Kinkajou: So what are the Enneagram Types?
Erasmus: The enneagram types are numbered one to nine. I’ll briefly summarize what I believe to be some of their characteristics of the enneagram six in the Ennegenes (enneagram gene) model. Now remember, other authors may have a slightly different point of view, because my view is based on what I believe the underlying genetics of the people involved are.
If you have a particular gene, you will act in a way that a particular gene will program for you. And the six gene (serotonin gene), is one of the most unique and distinctive genes of all the enneagram’s genetics. The six gene is about permutations and possibilities. In any situation, it gives the blessed individual the perspective to effectively see a situation in “colour” and to see the colour in language. Compared to enneagram sixes, many of the other enneagram types are essentially limited to a black-and-white perspective of a situation.
Brain in Colour
That is not to say that one cannot learn to see a situation as an enneagram six does. All humans are capable of modifying their own behaviour and are capable of learning. But innately, no one can do the behaviour like an enneagram six does.
When people are talking, the cynicism and sarcasm of the enneagram six is often completely misinterpreted by other people with whom they are conversing. They see the language as insulting or hurtful, and it takes a long time for other people to learn to think in the same spectrum in which sixes routinely think.
The sixes within the enneagram are a head type. That is much of their life exists solely within the confines of the head. There is a powerful imaginary life. There are always things to think about. There are always dreams. There are always permutations and possibilities. There are always questions.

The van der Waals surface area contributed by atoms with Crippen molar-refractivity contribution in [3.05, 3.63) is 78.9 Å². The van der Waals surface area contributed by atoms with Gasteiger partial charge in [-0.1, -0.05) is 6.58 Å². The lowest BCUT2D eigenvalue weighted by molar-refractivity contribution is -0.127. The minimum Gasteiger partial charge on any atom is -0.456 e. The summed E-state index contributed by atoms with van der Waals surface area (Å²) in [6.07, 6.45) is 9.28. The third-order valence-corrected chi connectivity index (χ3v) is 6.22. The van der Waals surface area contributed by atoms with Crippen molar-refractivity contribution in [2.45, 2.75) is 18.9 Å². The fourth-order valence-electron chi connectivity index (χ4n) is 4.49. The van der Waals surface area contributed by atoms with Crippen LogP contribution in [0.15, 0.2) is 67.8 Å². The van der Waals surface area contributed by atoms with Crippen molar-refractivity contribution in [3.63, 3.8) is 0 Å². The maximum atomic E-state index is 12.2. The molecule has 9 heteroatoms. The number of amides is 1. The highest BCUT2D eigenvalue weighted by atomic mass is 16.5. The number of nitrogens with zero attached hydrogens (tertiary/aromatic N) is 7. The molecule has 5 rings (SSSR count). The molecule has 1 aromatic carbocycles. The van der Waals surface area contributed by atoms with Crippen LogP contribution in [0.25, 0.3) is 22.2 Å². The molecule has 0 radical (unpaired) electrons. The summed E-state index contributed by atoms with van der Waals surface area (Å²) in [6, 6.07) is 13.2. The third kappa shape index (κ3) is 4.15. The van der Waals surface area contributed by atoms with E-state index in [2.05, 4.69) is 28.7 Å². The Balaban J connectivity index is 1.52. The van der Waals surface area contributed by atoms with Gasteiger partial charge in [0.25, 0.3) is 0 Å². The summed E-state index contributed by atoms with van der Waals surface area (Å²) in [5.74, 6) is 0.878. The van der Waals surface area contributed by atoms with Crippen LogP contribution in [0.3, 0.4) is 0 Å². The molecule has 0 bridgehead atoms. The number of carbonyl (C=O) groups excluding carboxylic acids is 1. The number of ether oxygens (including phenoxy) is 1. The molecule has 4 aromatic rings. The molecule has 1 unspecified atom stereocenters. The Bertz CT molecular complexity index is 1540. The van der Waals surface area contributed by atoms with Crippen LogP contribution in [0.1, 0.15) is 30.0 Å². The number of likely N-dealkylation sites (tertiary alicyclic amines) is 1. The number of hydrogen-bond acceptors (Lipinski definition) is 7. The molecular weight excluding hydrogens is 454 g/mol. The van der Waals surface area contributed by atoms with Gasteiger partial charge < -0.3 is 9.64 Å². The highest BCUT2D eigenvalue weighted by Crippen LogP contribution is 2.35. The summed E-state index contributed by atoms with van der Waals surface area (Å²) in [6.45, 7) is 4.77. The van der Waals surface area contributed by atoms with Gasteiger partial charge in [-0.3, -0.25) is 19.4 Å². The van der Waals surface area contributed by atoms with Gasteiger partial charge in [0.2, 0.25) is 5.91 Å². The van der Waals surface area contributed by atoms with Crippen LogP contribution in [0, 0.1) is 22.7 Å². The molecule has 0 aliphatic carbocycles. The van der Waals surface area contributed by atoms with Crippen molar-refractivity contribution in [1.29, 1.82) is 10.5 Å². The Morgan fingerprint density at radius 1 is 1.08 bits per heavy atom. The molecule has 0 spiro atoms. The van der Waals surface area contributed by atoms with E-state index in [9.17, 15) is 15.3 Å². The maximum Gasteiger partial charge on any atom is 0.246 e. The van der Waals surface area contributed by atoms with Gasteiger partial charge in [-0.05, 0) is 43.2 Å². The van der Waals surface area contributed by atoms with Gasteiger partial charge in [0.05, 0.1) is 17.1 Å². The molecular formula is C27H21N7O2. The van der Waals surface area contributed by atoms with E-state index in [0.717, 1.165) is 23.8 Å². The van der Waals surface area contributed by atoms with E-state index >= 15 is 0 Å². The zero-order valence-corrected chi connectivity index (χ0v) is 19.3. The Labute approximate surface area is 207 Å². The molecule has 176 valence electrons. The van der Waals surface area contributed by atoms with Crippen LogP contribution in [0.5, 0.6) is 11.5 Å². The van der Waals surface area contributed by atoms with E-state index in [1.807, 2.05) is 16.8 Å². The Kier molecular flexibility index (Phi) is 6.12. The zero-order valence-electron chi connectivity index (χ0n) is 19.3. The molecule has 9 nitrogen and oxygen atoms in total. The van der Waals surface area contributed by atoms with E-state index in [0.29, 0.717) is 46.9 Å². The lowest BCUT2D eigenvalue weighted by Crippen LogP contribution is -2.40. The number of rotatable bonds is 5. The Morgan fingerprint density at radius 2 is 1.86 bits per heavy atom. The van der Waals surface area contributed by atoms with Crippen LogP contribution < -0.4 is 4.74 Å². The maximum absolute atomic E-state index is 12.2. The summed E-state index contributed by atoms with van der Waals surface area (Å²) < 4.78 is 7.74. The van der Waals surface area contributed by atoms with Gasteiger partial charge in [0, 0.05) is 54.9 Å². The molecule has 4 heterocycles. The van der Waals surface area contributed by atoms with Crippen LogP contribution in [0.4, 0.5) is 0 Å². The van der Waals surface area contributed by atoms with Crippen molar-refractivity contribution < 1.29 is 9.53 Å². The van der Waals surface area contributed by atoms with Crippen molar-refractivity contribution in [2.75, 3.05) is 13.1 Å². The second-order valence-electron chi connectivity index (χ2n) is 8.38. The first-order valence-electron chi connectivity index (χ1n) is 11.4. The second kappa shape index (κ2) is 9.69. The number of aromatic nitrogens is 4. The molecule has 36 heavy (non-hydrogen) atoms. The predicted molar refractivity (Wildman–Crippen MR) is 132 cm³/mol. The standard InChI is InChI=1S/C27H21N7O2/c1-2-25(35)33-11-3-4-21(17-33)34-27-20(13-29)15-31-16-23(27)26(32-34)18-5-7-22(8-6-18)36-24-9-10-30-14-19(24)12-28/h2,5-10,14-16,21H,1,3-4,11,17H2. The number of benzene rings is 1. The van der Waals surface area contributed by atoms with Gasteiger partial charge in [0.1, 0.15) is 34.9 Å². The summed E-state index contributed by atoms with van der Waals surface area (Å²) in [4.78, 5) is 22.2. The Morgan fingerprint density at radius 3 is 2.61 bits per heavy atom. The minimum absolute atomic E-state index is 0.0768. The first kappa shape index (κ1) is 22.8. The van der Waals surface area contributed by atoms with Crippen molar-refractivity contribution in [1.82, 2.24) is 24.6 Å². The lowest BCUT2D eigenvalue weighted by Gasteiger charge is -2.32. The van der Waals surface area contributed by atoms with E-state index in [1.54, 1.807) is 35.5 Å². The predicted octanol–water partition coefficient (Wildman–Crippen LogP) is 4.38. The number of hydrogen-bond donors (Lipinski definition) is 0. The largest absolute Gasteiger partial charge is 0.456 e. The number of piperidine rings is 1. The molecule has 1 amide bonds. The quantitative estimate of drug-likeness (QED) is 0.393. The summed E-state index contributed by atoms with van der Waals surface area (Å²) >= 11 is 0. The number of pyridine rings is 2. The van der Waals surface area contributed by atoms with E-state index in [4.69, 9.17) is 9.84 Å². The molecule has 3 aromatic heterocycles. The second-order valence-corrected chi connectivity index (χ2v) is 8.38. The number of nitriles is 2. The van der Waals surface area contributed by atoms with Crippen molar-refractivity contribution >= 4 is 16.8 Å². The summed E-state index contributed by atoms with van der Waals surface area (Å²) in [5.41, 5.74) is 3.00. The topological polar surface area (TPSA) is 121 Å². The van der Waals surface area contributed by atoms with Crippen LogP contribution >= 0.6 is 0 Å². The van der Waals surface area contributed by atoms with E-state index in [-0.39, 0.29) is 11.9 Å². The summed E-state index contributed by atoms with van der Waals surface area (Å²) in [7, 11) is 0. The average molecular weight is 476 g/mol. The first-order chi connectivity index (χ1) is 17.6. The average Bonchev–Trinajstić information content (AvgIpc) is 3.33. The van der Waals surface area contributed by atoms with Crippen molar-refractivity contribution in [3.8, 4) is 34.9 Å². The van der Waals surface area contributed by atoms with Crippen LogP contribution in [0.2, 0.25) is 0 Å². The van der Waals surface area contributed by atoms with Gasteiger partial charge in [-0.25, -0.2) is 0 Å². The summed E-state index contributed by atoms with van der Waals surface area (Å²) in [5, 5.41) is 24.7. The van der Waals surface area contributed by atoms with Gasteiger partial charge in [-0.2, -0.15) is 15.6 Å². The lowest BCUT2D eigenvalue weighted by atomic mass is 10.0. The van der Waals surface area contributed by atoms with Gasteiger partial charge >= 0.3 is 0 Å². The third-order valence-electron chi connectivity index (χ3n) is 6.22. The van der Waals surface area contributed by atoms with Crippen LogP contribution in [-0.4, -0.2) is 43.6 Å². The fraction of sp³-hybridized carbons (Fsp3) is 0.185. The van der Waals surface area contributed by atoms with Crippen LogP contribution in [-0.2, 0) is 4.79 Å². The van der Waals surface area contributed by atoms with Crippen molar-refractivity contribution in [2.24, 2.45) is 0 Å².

The "City Fathers" asking questions: a SciFi perspective on thought.
Having an enneagram six perspective, is as distinctive as colour vision but it is the colour vision of thinking. The main enneagram types with enneagram six genes are enneagram sixes (of course), enneagram threes and enneagram twos.
To be a six is to live somewhere where no other human being can be.
Cool Kats seeing something no one else can see.
Kinkajou: Wow! But in the enneagram, don’t nines stress to the enneagram six.
Erasmus: Absolutely. But it is a situation which is very temporary and which does not intrude into most of their lives. And enneagram nine when stressed will ask: who? What? How? Why? When? With whom? How often? Where? And all in very rapid-fire perspective. An adjunct of a very active mind.
Kinkajou: So you are saying that the heightened brain activity in the enneagram nine in times of stress causes brain (serotonin) activation, effectively pushing the enneagram nine to enneagram six level of function.
Grainger Pilot of the Hooded Swan : an extra mind to think with.
Grainger's partner: the "Wind".
This creates some interesting questions.
Erasmus: I think I can see where this is going.
Kinkajou: If brain chemistry can be altered naturally, what about with pharmacotherapy. Drugs!